Baseball in 2008 as a haiku:
“Devil” was struck out
Thrown out of the Rays team name
World Series here we come
You can’t make this kind of thing up. The team that has been so bad for so long, the perennial butt of jokes, finally not only has a winning season, they win the AL East, then beat the Red Sox in 7 games, AND go to the World Series. It remains to be seen whether the final flourish in the tale will be actually winning the World Series, or if just reaching the biggest stage of all for the first time will be the top of the mountain.
Tonight’s game saw the flourishing of a new breed of fans in Tampa Bay, too, starting what could be their own continuing traditions if their club continues to be good in seasons to come, like the proliferation of cowbells. When there was just one “cowbell guy” in Tampa, whose percussive enthusiasm rang hollowly in their usually half-filled domed stadium, was one thing. Now that there are droves and droves of cowbell-ringing fans, game seven’s starter, Matt Garza, wore earplugs. One fan held up a sign that read: MORE COWBELL.
Another clever fan held up a sign that read “The Improbable Dream,” a historical nod to the team they were about to beat, the Red Sox, whose “Impossible Dream” in 1967 revived baseball in Boston, as 2008 has revived it in St. Pete. Ownership there has been trying to get the city to build them a waterfront, open-air ballpark… Winning a World Series seems a great PR move in that direction.
The Rays, whose franchise is only 11 seasons old, will face one of the oldest franchises in the National League, the Philadelphia Phillies, whose franchise was founded in 1883. They adopted the name Phillies officially in 1890, and have won exactly one World Series since then, in 1980.
The homer happy Rays should have a good time in the hitter haven that is Citizens Bank Park, while the Phillies outfielders will probably not enjoy trying to play balls against the beige canvas dome at Tropicana Field. The franchises have faced each other before in Interleague play.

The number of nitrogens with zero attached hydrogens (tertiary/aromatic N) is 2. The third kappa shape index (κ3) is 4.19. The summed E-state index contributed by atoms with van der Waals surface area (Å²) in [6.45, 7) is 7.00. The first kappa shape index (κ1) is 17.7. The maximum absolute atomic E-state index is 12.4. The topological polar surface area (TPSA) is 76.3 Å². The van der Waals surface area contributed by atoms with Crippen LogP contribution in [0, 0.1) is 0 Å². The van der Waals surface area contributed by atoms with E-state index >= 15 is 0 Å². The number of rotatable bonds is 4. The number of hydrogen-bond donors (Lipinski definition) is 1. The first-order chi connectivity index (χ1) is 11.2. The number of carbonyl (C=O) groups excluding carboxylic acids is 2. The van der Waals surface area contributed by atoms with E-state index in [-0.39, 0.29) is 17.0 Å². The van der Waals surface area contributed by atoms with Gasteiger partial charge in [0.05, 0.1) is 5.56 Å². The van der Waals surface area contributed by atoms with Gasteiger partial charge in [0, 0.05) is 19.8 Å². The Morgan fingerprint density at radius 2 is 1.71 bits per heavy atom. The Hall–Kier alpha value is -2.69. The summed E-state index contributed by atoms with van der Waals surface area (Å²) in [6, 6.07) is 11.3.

An interesting note which may or may not presage anything: of all the NL East teams, the Phillies have had the worst record in interleague play. Often this has come from playing “down” to bad teams in the AL East like the Orioles and then-Devil Rays, rather than getting beat by the historically strong teams like Boston and New York. In 2001, the Phillies ended the season only 2 games out of first place, but had been swept at Tampa Bay earlier in the season.
When the two teams met in 2006, both Cole Hamels and James Shields were rookies pitching for their respective teams. Now they are both aces. The three-game series was played in Philadelphia and both Shields and Scott Kazmir earned wins for the Rays, facing a lineup that looked similar to the one the Phiting Phils will field on Tuesday: Jimmy Rollins leading off, and Chase Utley and Ryan Howard coming soon after, and other familiar faces like Shane Victorino. Hamels was hammered for 7 hits, 6 runs (5 earned) and knocked out in the fourth inning.
The one Phillies pitcher who did beat them back in 2006 was a highly touted prospect, Ryan Madson, who this season was a cog in bullpen, one piece in the “bridge to Lidge.” He notched a 3.05 ERA and an excellent 1.23 WHIP.
Of course, all the numbers mean nothing once the game actually starts. Great hitters can fail, shaky pitchers can get at’em-balls, and anything an happen. In fact, it is exactly the things that are against all odds that amaze us the most about baseball. Each and every game can be an Improbable Dream.
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